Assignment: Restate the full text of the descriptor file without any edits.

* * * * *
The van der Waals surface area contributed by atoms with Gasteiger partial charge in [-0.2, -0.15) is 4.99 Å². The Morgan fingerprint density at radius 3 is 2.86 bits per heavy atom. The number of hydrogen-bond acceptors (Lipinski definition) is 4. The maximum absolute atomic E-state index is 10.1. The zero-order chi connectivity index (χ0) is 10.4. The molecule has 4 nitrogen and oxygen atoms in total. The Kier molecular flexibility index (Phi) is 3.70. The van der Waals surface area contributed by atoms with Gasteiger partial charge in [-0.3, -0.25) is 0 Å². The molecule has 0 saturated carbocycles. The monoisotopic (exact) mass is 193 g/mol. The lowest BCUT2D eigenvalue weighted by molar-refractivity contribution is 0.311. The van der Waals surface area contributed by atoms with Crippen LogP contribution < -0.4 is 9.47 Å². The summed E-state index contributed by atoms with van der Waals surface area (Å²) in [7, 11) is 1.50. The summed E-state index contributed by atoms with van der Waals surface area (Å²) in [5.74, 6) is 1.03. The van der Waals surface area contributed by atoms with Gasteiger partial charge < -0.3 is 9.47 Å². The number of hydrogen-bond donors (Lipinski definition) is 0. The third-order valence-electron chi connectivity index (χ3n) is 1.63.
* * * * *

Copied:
The van der Waals surface area contributed by atoms with Gasteiger partial charge in [-0.2, -0.15) is 4.99 Å². The Morgan fingerprint density at radius 3 is 2.86 bits per heavy atom. The number of hydrogen-bond acceptors (Lipinski definition) is 4. The maximum absolute atomic E-state index is 10.1. The zero-order chi connectivity index (χ0) is 10.4. The molecule has 4 nitrogen and oxygen atoms in total. The Kier molecular flexibility index (Phi) is 3.70. The van der Waals surface area contributed by atoms with Gasteiger partial charge in [-0.3, -0.25) is 0 Å². The molecule has 0 saturated carbocycles. The monoisotopic (exact) mass is 193 g/mol. The lowest BCUT2D eigenvalue weighted by molar-refractivity contribution is 0.311. The van der Waals surface area contributed by atoms with Crippen LogP contribution < -0.4 is 9.47 Å². The summed E-state index contributed by atoms with van der Waals surface area (Å²) in [7, 11) is 1.50. The summed E-state index contributed by atoms with van der Waals surface area (Å²) in [5.74, 6) is 1.03. The van der Waals surface area contributed by atoms with Gasteiger partial charge < -0.3 is 9.47 Å². The number of hydrogen-bond donors (Lipinski definition) is 0. The third-order valence-electron chi connectivity index (χ3n) is 1.63.